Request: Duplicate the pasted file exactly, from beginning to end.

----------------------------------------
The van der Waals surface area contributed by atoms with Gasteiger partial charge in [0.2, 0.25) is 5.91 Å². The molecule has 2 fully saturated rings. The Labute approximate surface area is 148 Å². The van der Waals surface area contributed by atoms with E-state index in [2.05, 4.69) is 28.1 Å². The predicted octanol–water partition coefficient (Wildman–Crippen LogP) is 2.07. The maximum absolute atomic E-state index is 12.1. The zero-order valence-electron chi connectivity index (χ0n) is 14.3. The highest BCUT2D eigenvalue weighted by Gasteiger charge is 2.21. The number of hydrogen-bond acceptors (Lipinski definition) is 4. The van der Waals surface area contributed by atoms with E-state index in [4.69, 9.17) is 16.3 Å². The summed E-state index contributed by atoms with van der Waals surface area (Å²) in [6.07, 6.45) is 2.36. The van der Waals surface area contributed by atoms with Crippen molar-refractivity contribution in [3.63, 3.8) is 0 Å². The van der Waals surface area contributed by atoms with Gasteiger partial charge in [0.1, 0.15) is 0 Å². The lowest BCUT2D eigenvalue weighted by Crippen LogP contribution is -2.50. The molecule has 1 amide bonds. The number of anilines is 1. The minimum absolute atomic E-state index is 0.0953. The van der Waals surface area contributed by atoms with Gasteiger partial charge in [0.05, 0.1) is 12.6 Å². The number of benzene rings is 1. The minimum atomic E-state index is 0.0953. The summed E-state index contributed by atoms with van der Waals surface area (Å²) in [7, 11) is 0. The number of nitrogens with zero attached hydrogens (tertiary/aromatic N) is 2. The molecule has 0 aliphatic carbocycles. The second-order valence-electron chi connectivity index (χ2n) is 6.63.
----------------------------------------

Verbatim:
The van der Waals surface area contributed by atoms with Gasteiger partial charge in [0.2, 0.25) is 5.91 Å². The molecule has 2 fully saturated rings. The Labute approximate surface area is 148 Å². The van der Waals surface area contributed by atoms with E-state index in [2.05, 4.69) is 28.1 Å². The predicted octanol–water partition coefficient (Wildman–Crippen LogP) is 2.07. The maximum absolute atomic E-state index is 12.1. The zero-order valence-electron chi connectivity index (χ0n) is 14.3. The highest BCUT2D eigenvalue weighted by Gasteiger charge is 2.21. The number of hydrogen-bond acceptors (Lipinski definition) is 4. The van der Waals surface area contributed by atoms with E-state index in [4.69, 9.17) is 16.3 Å². The summed E-state index contributed by atoms with van der Waals surface area (Å²) in [6.07, 6.45) is 2.36. The van der Waals surface area contributed by atoms with Crippen molar-refractivity contribution in [3.63, 3.8) is 0 Å². The van der Waals surface area contributed by atoms with Gasteiger partial charge in [0.1, 0.15) is 0 Å². The lowest BCUT2D eigenvalue weighted by Crippen LogP contribution is -2.50. The molecule has 1 amide bonds. The number of anilines is 1. The minimum absolute atomic E-state index is 0.0953. The van der Waals surface area contributed by atoms with Gasteiger partial charge in [0.05, 0.1) is 12.6 Å². The number of benzene rings is 1. The minimum atomic E-state index is 0.0953. The summed E-state index contributed by atoms with van der Waals surface area (Å²) in [7, 11) is 0. The number of nitrogens with zero attached hydrogens (tertiary/aromatic N) is 2. The molecule has 0 aliphatic carbocycles. The second-order valence-electron chi connectivity index (χ2n) is 6.63.